At times it manages to exploit its possibilities, but the film disappoints more than it delights. It doesn’t do this in a severe way, so I find it tough to conjure any significant criticisms of the flick. After all, it manages to run through its 101 minutes in a reasonably entertaining manner.

And yet, it just feels like something’s missing. Perhaps the biggest indication that it lacks much flair comes from the fact that I saw it theatrically last summer but I almost totally forgot this screening. When I got an e-mail with the press release, I thought, “hey, that sounds interesting” – only later did I realize I’d already seen the movie!

Granted, you can interpret some of that as a) the ridiculous number of movies I watch each year, and b) my middle-aged memory lapses. However, I don’t know if I’ve ever forgotten the existence of a movie I paid $10 to see – and forgotten it only six months later. When I got the flick up and running on my Blu-ray player, memories came back, but I still think it’s somewhat troubling that the film so completely departed my memory over such a short period of time.

Now that I’ve seen it again, I realize why I forgot it: the movie’s pretty dull. Not that it lacks any charms, most of which come from the cast. Though they don’t really connect as a couple, Bateman and Aniston create decent enough characters, so they help keep us reasonably involved.

And we also get a very nice supporting turn from Jeff Goldblum. Without question, Goldblum has always been something of a one-note character, as his quirky delivery defines him.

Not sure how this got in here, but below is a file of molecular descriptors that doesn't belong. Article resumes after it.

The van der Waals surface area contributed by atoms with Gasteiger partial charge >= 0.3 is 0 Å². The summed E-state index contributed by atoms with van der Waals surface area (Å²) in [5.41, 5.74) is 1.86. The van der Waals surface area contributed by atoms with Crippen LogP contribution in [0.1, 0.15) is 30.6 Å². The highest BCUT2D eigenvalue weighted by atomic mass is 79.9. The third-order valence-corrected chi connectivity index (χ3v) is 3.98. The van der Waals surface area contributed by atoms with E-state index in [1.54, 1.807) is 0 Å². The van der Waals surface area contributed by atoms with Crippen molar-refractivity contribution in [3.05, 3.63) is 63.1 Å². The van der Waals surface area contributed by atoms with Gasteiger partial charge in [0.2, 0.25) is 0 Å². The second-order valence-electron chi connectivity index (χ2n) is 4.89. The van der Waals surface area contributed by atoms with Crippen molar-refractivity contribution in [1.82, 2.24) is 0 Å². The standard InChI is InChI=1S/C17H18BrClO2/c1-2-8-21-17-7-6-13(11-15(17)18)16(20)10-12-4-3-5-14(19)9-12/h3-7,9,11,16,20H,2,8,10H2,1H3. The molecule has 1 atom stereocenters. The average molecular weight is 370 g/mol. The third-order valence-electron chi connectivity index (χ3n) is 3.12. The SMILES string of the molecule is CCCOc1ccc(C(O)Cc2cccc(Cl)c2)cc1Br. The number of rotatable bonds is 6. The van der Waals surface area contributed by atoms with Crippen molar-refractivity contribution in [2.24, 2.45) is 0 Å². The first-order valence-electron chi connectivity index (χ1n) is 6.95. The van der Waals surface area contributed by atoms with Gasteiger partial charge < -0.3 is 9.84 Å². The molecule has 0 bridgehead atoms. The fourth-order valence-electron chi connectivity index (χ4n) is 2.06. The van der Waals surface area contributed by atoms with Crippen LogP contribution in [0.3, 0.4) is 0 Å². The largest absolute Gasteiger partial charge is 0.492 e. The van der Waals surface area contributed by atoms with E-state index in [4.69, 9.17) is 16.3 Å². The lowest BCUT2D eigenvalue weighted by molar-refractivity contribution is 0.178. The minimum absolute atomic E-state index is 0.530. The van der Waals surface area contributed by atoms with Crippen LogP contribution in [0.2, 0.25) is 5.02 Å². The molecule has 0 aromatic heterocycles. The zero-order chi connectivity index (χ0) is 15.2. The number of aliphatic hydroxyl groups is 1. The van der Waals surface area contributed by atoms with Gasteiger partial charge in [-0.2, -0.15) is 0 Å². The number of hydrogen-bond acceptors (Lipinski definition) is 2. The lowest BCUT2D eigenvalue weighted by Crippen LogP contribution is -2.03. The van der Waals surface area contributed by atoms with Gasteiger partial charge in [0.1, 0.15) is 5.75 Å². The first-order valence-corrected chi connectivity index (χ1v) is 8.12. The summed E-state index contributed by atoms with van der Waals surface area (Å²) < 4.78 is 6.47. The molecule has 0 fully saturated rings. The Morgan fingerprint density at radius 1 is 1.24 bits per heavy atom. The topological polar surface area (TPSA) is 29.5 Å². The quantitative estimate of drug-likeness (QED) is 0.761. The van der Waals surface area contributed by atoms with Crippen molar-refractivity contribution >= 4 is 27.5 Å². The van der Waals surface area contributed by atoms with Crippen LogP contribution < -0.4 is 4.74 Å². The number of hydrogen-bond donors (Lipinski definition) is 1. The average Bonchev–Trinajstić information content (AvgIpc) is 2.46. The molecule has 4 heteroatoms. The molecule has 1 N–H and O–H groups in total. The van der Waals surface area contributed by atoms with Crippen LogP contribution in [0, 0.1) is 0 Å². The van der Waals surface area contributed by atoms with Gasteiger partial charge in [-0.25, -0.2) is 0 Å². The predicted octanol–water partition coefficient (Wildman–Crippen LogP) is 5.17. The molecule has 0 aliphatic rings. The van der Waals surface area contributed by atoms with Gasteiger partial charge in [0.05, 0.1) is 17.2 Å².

However, Goldblum presents such an awesome one-note that I don’t mind the lack of variety. He plays Wally’s boss with so much playful verve that Goldblum’s shtick feels surprisingly fresh. We’ve not seen much of Goldblum on the big screen for a while, so maybe I’m so happy to see him because he’s not worn out his welcome. Whatever the case, he lights up the screen when he appears and delivers a delightful performance.

On the negative side, Robinson’s turn as Sebastian creates a hole in the emotional drama. I do hate to slam such a young actor, but the kid really does lack the goods to make Sebastian more than a one-note character. He feels overly directed as he tries to mimic Bateman, so while Wally falls for Sebastian, we don’t; we find ourselves too distanced from the kid due to his unnatural, stiff performance.

No matter who played Sebastian, however, The Switch would end up as a lackluster movie. No, it’s not a bad or unpleasant experience, but it never quite comes together in the desired manner. It’s mediocre romantic comedy.

The Blu-ray Grades: Picture B+/ Audio B-/ Bonus C

The Switch appears in an aspect ratio of approximately 2.35:1 on this Blu-Ray Disc. Overall, this was a positive image.

Only a smidgen of softness ever interfered with the presentation. I noticed a few slightly ill-defined shots, but most of the movie displayed solid clarity and delineation. Jagged edges and moiré effects failed to appear, and edge haloes remained absent. Print flaws also stayed away from this clean image.

In terms of palette, Switch went with tones affected by a teal impression or a warm orange glow. That’s typical for many modern Hollywood flicks, but the bluish tinge didn’t distract or become overwhelming. Overall, the hues were fine and full. Blacks showed good depth, while low-light shots boasted nice clarity. Though I thought the image was a little below “A”-level standards, it still was more than satisfying.